If you're going to have a contest for your state's new license plate, is it really too much to ask that most of the choices don't suck?
Well, yes. It is too much to ask if you live in Nebraska, where state government -- taking political correctness and inclusiveness to new heights -- apparently had students from the (deep breath) Nebraska Center for the Education of Children Who Are Blind or Visually Impaired (ain't THAT a name and a half?) choose the license-plate finalists.
I mean, this (at right) is a finalist. For the love of God, stuff like this is what keeps Rush Limbaugh in business railing about the evil and incompetence of government.
Come on, what state official's brother-in-law did this? If the state wants to get into the graphic-design bidness, it should start by restricting the sale of Adobe software and making owners pay a yearly license fee.
Give the money to arts in the schools.
ANYWAY, I'm not the only one dismayed. Advertising and graphics-arts types in the Great State are livid the state opened up license-plate design to legislators' brothers-in-law instead of just awarding a contract to a Nebraska design firm.
From the NE Creative blog:
Here we go again... We went down this road already so you don't want to see my vent but this pisses me off. Bland license plates that will reflect our state as we drive to other states and others drive through our state. Spend some money, help a small design business out.NE CREATIVE'S Zach Origitano then quotes from the Archrival youth-marketing agency's Facebook page:
The State of Nebraska is missing a huge opportunity. The license plate is more than just a functional sheet of metal, it's a branding opportunity. As the state tries to grow its tourism and change the perception of being a boring piece of flat land, it should think about all its touch points. The license plate could have been a big one. Instead of creating an image that enhances Nebraska, the four designs presented as our options do us one worse: it maintains and reinforces the status quo.OH, I DON'T KNOW. Yes, the amateur designs selected by the state stink. Well, that's not entirely true . . . a couple are competently done, if not exactly inspired or original. But I keep thinking professionals -- high-priced professionals, no less -- came up with the Atlanta Journal-Constitution redesign.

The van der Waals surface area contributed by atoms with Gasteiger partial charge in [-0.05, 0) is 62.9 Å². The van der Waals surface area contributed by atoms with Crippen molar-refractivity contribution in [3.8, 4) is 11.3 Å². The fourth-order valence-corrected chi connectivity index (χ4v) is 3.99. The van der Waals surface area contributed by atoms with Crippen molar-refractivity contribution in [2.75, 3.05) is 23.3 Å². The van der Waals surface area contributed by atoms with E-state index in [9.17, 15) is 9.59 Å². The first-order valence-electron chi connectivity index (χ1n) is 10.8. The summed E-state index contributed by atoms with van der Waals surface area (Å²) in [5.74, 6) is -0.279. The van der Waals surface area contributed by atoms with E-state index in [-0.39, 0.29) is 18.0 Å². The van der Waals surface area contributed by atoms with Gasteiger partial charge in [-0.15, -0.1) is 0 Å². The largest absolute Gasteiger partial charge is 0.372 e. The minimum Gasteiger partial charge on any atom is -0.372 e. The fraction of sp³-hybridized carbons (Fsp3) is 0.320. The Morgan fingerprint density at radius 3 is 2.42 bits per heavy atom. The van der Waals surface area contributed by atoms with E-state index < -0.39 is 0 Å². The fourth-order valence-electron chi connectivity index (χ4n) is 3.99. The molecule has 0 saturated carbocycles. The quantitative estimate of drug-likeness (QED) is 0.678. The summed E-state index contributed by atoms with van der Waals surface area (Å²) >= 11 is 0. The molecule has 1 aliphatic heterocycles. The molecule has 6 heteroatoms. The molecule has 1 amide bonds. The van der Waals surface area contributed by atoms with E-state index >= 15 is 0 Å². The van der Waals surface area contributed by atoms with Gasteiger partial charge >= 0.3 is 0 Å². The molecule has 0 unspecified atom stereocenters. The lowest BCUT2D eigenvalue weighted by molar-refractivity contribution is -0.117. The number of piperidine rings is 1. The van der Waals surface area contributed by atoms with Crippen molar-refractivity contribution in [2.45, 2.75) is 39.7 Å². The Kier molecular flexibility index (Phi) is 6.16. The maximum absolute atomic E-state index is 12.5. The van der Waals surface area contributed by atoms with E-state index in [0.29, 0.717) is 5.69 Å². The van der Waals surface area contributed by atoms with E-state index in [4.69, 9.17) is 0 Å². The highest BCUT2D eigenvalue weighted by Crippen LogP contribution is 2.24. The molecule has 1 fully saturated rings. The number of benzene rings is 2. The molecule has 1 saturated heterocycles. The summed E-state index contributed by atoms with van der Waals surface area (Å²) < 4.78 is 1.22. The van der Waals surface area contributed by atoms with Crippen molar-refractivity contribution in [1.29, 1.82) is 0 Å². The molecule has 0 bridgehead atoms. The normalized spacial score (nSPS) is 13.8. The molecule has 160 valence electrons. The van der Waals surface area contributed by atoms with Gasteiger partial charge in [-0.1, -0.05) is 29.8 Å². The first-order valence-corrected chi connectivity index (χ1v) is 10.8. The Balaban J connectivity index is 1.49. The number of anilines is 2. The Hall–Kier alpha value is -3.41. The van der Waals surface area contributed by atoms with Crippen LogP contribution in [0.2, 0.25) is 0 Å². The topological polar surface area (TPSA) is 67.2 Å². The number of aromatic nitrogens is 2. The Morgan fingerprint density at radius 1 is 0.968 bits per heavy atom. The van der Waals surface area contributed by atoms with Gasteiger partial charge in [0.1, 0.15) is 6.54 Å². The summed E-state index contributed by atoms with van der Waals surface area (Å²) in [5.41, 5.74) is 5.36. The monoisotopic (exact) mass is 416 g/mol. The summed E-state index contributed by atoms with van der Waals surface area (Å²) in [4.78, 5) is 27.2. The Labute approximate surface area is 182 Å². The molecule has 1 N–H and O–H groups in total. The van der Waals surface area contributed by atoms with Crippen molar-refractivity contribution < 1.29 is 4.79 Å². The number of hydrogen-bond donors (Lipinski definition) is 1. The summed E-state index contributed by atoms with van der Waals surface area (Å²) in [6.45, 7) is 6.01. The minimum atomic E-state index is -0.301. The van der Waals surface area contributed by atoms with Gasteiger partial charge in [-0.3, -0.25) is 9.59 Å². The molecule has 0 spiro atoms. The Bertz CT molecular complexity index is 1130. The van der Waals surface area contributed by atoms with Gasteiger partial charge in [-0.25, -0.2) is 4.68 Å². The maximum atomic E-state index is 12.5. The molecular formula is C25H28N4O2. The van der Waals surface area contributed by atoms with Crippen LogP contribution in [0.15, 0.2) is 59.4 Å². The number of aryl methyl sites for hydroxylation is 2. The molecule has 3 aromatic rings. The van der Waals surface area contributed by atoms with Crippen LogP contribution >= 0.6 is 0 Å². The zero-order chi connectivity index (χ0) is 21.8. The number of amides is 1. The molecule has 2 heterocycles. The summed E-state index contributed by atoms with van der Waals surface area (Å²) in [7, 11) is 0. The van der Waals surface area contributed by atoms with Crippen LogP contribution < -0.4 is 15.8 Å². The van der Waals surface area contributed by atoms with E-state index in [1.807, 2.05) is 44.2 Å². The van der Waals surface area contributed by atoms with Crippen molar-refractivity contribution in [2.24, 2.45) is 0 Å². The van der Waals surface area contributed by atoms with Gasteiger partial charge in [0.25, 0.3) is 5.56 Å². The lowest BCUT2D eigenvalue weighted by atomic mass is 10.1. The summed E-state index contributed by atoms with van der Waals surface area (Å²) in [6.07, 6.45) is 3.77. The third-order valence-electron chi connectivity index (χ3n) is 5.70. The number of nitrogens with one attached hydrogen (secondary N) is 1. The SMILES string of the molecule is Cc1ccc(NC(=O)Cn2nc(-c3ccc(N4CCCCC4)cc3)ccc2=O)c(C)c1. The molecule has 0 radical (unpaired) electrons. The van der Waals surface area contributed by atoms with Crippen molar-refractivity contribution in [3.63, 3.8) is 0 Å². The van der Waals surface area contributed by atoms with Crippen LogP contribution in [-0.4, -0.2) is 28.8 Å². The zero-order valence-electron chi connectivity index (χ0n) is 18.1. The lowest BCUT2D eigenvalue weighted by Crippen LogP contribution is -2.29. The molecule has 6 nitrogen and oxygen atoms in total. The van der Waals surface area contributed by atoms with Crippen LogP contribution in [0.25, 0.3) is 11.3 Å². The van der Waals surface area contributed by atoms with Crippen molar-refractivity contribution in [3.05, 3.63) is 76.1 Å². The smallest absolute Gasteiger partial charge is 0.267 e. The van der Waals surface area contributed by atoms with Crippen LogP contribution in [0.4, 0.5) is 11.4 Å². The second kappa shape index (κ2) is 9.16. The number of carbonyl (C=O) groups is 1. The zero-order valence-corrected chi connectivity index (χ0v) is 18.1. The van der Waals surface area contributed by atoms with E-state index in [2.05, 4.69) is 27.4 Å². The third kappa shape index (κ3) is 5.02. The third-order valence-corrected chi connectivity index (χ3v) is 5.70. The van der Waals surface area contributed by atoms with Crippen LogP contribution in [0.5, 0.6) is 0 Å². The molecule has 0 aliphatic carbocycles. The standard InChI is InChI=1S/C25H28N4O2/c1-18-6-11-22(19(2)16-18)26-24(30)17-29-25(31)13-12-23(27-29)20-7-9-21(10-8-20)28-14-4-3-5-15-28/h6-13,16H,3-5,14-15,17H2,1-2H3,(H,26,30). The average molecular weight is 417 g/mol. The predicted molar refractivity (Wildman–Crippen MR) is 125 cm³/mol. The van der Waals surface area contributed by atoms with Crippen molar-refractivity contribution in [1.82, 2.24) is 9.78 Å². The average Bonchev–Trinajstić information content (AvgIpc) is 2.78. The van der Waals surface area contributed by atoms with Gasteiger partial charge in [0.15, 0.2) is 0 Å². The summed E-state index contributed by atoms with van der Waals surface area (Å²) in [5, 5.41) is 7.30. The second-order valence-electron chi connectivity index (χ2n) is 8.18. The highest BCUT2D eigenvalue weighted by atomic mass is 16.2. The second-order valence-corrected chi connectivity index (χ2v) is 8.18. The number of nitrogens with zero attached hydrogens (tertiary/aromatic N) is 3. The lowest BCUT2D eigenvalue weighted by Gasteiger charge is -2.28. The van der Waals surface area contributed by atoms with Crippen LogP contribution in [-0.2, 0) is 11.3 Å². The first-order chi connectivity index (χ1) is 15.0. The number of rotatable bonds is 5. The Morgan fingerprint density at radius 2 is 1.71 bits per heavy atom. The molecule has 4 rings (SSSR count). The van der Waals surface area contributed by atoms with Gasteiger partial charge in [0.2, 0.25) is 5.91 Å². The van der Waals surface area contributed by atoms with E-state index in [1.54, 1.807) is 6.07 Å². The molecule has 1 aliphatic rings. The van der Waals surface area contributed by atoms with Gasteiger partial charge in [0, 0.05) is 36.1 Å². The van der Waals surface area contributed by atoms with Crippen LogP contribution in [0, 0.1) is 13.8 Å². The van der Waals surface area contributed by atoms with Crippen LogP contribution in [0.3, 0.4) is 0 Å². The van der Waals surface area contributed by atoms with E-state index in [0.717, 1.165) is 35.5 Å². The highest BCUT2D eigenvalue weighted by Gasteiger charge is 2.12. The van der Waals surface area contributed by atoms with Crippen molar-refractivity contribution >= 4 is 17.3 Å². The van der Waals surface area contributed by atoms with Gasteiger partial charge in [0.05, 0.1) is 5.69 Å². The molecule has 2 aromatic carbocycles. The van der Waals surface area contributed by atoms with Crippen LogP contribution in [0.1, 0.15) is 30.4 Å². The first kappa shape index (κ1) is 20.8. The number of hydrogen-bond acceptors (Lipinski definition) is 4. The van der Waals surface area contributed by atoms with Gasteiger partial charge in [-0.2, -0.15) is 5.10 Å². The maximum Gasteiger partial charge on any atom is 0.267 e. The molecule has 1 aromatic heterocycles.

It's hard to critique the amateur designers--- they did the best they could and took part. In many ways we applaud them for making the effort to get involved. Rather, we have to look at the final designs as a result of the process. With an image opportunity so big, how could the State think it's even a semi-good idea to have an open-ended design contest? This would have been worth the time, effort and money to pay for the best talent the state has to offer. Nebraska has some incredible design talent. But you won't get them through a non-paid open call for entries. Instead, you'll get the amateur works you see with our final four. You get what you pay for.
Face it, pros can suck as bad as anyone.
So, I think the problem we have here is one of suckage and not of amateurism. I mean, I'm an amateur designer, and my first reaction to the story today in the Omaha World-Herald was "I can do better than any of these."
So I figured I'd try. It took me about an hour or so from conception to finish. The result is at the top of this post.
I thought I'd go for a blend of simplicity, Nebraska tradition and breaking the mold.
The "NEB" on the plate is an adaptation of the state identifier on this 1933 Nebraska plate:
MEANWHILE, the whimsical artwork of the crusty old "cornhusker" is taken from the pre-1962 logo for the University of Nebraska Cornhuskers:
THEN, I just brought back Nebraska's traditional license-plate slogan, "The Cornhusker State."
It was as simple as that. I don't think it sucks, and I think it injects an element of whimsy that laughs at how folks on the coasts try to stereotype Nebraskans. Of course, what do I know about "branding"?
Then again, you get what you pay for. The designers all said.